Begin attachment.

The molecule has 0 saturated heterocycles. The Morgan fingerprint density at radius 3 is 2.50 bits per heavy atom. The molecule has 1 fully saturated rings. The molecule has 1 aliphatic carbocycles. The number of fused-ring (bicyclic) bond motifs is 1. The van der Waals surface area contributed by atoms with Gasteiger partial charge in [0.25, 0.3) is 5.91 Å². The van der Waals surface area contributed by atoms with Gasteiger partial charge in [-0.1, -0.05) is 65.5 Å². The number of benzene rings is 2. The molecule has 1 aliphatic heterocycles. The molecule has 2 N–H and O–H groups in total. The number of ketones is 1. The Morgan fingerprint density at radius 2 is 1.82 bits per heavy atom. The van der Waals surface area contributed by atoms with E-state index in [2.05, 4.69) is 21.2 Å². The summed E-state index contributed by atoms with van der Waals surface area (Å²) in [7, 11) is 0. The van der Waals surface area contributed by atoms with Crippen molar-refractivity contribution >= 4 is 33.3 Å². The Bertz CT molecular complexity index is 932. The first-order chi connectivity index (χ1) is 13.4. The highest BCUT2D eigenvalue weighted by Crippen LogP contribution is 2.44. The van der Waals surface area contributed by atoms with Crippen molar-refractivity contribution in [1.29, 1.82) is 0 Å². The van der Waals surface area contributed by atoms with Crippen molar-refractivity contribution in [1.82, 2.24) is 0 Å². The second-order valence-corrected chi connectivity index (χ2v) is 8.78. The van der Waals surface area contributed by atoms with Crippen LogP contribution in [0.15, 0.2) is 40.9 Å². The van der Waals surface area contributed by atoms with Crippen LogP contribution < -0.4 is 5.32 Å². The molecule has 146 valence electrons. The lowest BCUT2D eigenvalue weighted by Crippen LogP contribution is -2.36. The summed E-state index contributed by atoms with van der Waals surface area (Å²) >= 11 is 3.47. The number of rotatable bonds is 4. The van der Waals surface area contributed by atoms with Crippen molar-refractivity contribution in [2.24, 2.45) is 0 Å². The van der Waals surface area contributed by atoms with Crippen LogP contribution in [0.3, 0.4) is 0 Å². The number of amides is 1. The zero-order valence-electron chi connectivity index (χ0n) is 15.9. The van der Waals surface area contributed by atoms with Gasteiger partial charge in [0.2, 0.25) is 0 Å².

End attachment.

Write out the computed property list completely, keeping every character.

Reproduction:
The molecule has 0 saturated heterocycles. The Morgan fingerprint density at radius 3 is 2.50 bits per heavy atom. The molecule has 1 fully saturated rings. The molecule has 1 aliphatic carbocycles. The number of fused-ring (bicyclic) bond motifs is 1. The van der Waals surface area contributed by atoms with Gasteiger partial charge in [0.25, 0.3) is 5.91 Å². The van der Waals surface area contributed by atoms with Gasteiger partial charge in [-0.1, -0.05) is 65.5 Å². The number of benzene rings is 2. The molecule has 1 aliphatic heterocycles. The molecule has 2 N–H and O–H groups in total. The number of ketones is 1. The Morgan fingerprint density at radius 2 is 1.82 bits per heavy atom. The van der Waals surface area contributed by atoms with E-state index in [2.05, 4.69) is 21.2 Å². The summed E-state index contributed by atoms with van der Waals surface area (Å²) in [7, 11) is 0. The van der Waals surface area contributed by atoms with Crippen molar-refractivity contribution >= 4 is 33.3 Å². The Bertz CT molecular complexity index is 932. The first-order chi connectivity index (χ1) is 13.4. The highest BCUT2D eigenvalue weighted by Crippen LogP contribution is 2.44. The van der Waals surface area contributed by atoms with Crippen molar-refractivity contribution in [1.29, 1.82) is 0 Å². The van der Waals surface area contributed by atoms with Crippen molar-refractivity contribution in [1.82, 2.24) is 0 Å². The second-order valence-corrected chi connectivity index (χ2v) is 8.78. The van der Waals surface area contributed by atoms with Crippen LogP contribution in [0.15, 0.2) is 40.9 Å². The van der Waals surface area contributed by atoms with Crippen LogP contribution < -0.4 is 5.32 Å². The molecule has 146 valence electrons. The lowest BCUT2D eigenvalue weighted by Crippen LogP contribution is -2.36. The summed E-state index contributed by atoms with van der Waals surface area (Å²) >= 11 is 3.47. The number of rotatable bonds is 4. The van der Waals surface area contributed by atoms with Crippen molar-refractivity contribution in [2.24, 2.45) is 0 Å². The van der Waals surface area contributed by atoms with Crippen LogP contribution in [0.3, 0.4) is 0 Å². The number of amides is 1. The zero-order valence-electron chi connectivity index (χ0n) is 15.9. The van der Waals surface area contributed by atoms with Gasteiger partial charge in [0.2, 0.25) is 0 Å².